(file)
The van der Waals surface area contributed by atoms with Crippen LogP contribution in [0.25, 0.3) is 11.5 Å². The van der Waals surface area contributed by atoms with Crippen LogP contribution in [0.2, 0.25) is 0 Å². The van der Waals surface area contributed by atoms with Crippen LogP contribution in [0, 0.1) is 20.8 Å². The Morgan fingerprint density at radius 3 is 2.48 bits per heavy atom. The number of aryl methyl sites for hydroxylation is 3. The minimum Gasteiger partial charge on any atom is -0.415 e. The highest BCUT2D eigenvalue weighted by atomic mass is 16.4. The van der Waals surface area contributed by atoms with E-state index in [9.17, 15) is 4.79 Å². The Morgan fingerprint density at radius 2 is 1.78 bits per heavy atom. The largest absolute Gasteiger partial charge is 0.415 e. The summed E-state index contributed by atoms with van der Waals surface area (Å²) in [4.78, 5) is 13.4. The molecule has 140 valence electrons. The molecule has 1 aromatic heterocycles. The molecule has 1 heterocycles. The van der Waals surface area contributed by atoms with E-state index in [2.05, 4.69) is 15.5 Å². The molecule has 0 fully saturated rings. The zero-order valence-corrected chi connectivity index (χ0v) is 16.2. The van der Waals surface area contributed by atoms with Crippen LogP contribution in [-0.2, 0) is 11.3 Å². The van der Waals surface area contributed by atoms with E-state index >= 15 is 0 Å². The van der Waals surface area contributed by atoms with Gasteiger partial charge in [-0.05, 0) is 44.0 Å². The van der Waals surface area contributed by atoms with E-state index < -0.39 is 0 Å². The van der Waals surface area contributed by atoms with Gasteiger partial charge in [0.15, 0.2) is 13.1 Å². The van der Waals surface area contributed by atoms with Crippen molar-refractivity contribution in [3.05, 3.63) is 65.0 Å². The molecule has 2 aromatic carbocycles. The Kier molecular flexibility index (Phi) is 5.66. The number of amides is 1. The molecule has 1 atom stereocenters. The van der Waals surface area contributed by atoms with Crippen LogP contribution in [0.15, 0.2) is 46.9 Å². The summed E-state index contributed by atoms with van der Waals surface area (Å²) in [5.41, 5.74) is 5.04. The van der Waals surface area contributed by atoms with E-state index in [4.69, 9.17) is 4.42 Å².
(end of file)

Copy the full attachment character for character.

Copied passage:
The van der Waals surface area contributed by atoms with Crippen LogP contribution in [0.25, 0.3) is 11.5 Å². The van der Waals surface area contributed by atoms with Crippen LogP contribution in [0.2, 0.25) is 0 Å². The van der Waals surface area contributed by atoms with Crippen LogP contribution in [0, 0.1) is 20.8 Å². The Morgan fingerprint density at radius 3 is 2.48 bits per heavy atom. The number of aryl methyl sites for hydroxylation is 3. The minimum Gasteiger partial charge on any atom is -0.415 e. The highest BCUT2D eigenvalue weighted by atomic mass is 16.4. The van der Waals surface area contributed by atoms with E-state index in [9.17, 15) is 4.79 Å². The Morgan fingerprint density at radius 2 is 1.78 bits per heavy atom. The largest absolute Gasteiger partial charge is 0.415 e. The summed E-state index contributed by atoms with van der Waals surface area (Å²) in [4.78, 5) is 13.4. The molecule has 140 valence electrons. The molecule has 1 aromatic heterocycles. The molecule has 1 heterocycles. The van der Waals surface area contributed by atoms with E-state index in [2.05, 4.69) is 15.5 Å². The molecule has 0 fully saturated rings. The zero-order valence-corrected chi connectivity index (χ0v) is 16.2. The van der Waals surface area contributed by atoms with Crippen LogP contribution in [-0.2, 0) is 11.3 Å². The van der Waals surface area contributed by atoms with E-state index >= 15 is 0 Å². The van der Waals surface area contributed by atoms with Gasteiger partial charge in [-0.05, 0) is 44.0 Å². The van der Waals surface area contributed by atoms with E-state index < -0.39 is 0 Å². The van der Waals surface area contributed by atoms with Gasteiger partial charge in [0.15, 0.2) is 13.1 Å². The van der Waals surface area contributed by atoms with Crippen molar-refractivity contribution in [3.05, 3.63) is 65.0 Å². The molecule has 2 aromatic carbocycles. The Kier molecular flexibility index (Phi) is 5.66. The number of amides is 1. The molecule has 1 atom stereocenters. The van der Waals surface area contributed by atoms with Crippen LogP contribution in [0.15, 0.2) is 46.9 Å². The summed E-state index contributed by atoms with van der Waals surface area (Å²) in [5.41, 5.74) is 5.04. The van der Waals surface area contributed by atoms with E-state index in [4.69, 9.17) is 4.42 Å².